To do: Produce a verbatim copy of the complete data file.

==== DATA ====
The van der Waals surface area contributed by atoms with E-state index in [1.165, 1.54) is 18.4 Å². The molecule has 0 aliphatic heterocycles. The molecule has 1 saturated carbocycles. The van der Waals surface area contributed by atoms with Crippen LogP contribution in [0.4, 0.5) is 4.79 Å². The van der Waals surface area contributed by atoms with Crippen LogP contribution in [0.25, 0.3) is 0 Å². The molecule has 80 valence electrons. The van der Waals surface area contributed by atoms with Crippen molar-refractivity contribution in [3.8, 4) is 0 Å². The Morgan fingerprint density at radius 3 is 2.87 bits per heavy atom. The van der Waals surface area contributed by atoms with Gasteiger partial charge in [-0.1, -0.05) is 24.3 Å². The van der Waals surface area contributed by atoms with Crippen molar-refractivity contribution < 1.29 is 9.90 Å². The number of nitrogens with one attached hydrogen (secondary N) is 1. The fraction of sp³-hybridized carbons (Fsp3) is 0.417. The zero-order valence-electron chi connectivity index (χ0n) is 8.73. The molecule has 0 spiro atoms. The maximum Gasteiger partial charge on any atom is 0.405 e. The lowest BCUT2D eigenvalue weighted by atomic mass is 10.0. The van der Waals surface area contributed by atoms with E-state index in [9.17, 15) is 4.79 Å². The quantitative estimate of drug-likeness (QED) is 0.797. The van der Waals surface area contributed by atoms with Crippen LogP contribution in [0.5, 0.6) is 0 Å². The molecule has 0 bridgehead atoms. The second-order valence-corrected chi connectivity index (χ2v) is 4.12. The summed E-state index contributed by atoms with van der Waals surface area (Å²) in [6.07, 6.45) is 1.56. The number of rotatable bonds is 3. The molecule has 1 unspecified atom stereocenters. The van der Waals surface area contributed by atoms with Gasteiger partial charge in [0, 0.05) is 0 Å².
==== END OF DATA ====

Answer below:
The van der Waals surface area contributed by atoms with E-state index in [1.165, 1.54) is 18.4 Å². The molecule has 0 aliphatic heterocycles. The molecule has 1 saturated carbocycles. The van der Waals surface area contributed by atoms with Crippen LogP contribution in [0.4, 0.5) is 4.79 Å². The van der Waals surface area contributed by atoms with Crippen LogP contribution in [0.25, 0.3) is 0 Å². The molecule has 80 valence electrons. The van der Waals surface area contributed by atoms with Crippen molar-refractivity contribution in [3.8, 4) is 0 Å². The Morgan fingerprint density at radius 3 is 2.87 bits per heavy atom. The van der Waals surface area contributed by atoms with Gasteiger partial charge in [-0.1, -0.05) is 24.3 Å². The van der Waals surface area contributed by atoms with Crippen molar-refractivity contribution < 1.29 is 9.90 Å². The number of nitrogens with one attached hydrogen (secondary N) is 1. The fraction of sp³-hybridized carbons (Fsp3) is 0.417. The zero-order valence-electron chi connectivity index (χ0n) is 8.73. The molecule has 0 spiro atoms. The maximum Gasteiger partial charge on any atom is 0.405 e. The lowest BCUT2D eigenvalue weighted by atomic mass is 10.0. The van der Waals surface area contributed by atoms with E-state index in [9.17, 15) is 4.79 Å². The quantitative estimate of drug-likeness (QED) is 0.797. The van der Waals surface area contributed by atoms with Crippen LogP contribution in [0.5, 0.6) is 0 Å². The molecule has 0 bridgehead atoms. The second-order valence-corrected chi connectivity index (χ2v) is 4.12. The summed E-state index contributed by atoms with van der Waals surface area (Å²) in [6.07, 6.45) is 1.56. The number of rotatable bonds is 3. The molecule has 1 unspecified atom stereocenters. The van der Waals surface area contributed by atoms with Gasteiger partial charge in [0, 0.05) is 0 Å².